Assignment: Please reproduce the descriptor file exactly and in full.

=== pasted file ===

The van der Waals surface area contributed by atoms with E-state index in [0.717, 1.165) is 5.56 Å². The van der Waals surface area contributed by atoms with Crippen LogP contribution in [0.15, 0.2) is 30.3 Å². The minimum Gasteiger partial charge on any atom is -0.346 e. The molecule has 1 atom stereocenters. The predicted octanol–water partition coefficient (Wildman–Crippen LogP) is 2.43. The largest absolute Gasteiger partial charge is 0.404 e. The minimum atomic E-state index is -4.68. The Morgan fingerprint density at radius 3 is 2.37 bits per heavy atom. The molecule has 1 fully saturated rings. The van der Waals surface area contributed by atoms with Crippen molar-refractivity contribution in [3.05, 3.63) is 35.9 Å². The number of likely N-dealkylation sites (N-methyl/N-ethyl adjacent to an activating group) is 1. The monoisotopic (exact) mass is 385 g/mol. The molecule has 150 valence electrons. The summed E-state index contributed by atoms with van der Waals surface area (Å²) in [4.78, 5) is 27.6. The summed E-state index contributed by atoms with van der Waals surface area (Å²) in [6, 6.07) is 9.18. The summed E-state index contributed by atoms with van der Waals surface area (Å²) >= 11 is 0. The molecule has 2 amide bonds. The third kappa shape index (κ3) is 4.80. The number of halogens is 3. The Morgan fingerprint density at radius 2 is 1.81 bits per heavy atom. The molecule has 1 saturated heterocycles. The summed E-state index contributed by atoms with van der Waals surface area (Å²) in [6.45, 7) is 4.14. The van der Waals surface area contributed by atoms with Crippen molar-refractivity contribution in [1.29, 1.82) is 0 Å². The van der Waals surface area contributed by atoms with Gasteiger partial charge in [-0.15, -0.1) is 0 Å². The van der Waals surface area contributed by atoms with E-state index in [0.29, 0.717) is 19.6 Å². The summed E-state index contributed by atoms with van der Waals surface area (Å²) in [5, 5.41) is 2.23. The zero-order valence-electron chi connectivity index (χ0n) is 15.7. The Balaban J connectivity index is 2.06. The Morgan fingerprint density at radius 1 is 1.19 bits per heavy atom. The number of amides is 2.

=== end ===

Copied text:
The van der Waals surface area contributed by atoms with E-state index in [0.717, 1.165) is 5.56 Å². The van der Waals surface area contributed by atoms with Crippen LogP contribution in [0.15, 0.2) is 30.3 Å². The minimum Gasteiger partial charge on any atom is -0.346 e. The molecule has 1 atom stereocenters. The predicted octanol–water partition coefficient (Wildman–Crippen LogP) is 2.43. The largest absolute Gasteiger partial charge is 0.404 e. The minimum atomic E-state index is -4.68. The Morgan fingerprint density at radius 3 is 2.37 bits per heavy atom. The molecule has 1 fully saturated rings. The van der Waals surface area contributed by atoms with Crippen molar-refractivity contribution in [3.05, 3.63) is 35.9 Å². The number of likely N-dealkylation sites (N-methyl/N-ethyl adjacent to an activating group) is 1. The monoisotopic (exact) mass is 385 g/mol. The molecule has 150 valence electrons. The summed E-state index contributed by atoms with van der Waals surface area (Å²) in [4.78, 5) is 27.6. The summed E-state index contributed by atoms with van der Waals surface area (Å²) in [6, 6.07) is 9.18. The summed E-state index contributed by atoms with van der Waals surface area (Å²) >= 11 is 0. The molecule has 2 amide bonds. The third kappa shape index (κ3) is 4.80. The number of halogens is 3. The Morgan fingerprint density at radius 2 is 1.81 bits per heavy atom. The molecule has 1 saturated heterocycles. The summed E-state index contributed by atoms with van der Waals surface area (Å²) in [6.45, 7) is 4.14. The van der Waals surface area contributed by atoms with Crippen molar-refractivity contribution in [1.29, 1.82) is 0 Å². The van der Waals surface area contributed by atoms with Gasteiger partial charge in [-0.15, -0.1) is 0 Å². The van der Waals surface area contributed by atoms with E-state index in [0.29, 0.717) is 19.6 Å². The summed E-state index contributed by atoms with van der Waals surface area (Å²) in [5, 5.41) is 2.23. The zero-order valence-electron chi connectivity index (χ0n) is 15.7. The Balaban J connectivity index is 2.06. The Morgan fingerprint density at radius 1 is 1.19 bits per heavy atom. The number of amides is 2.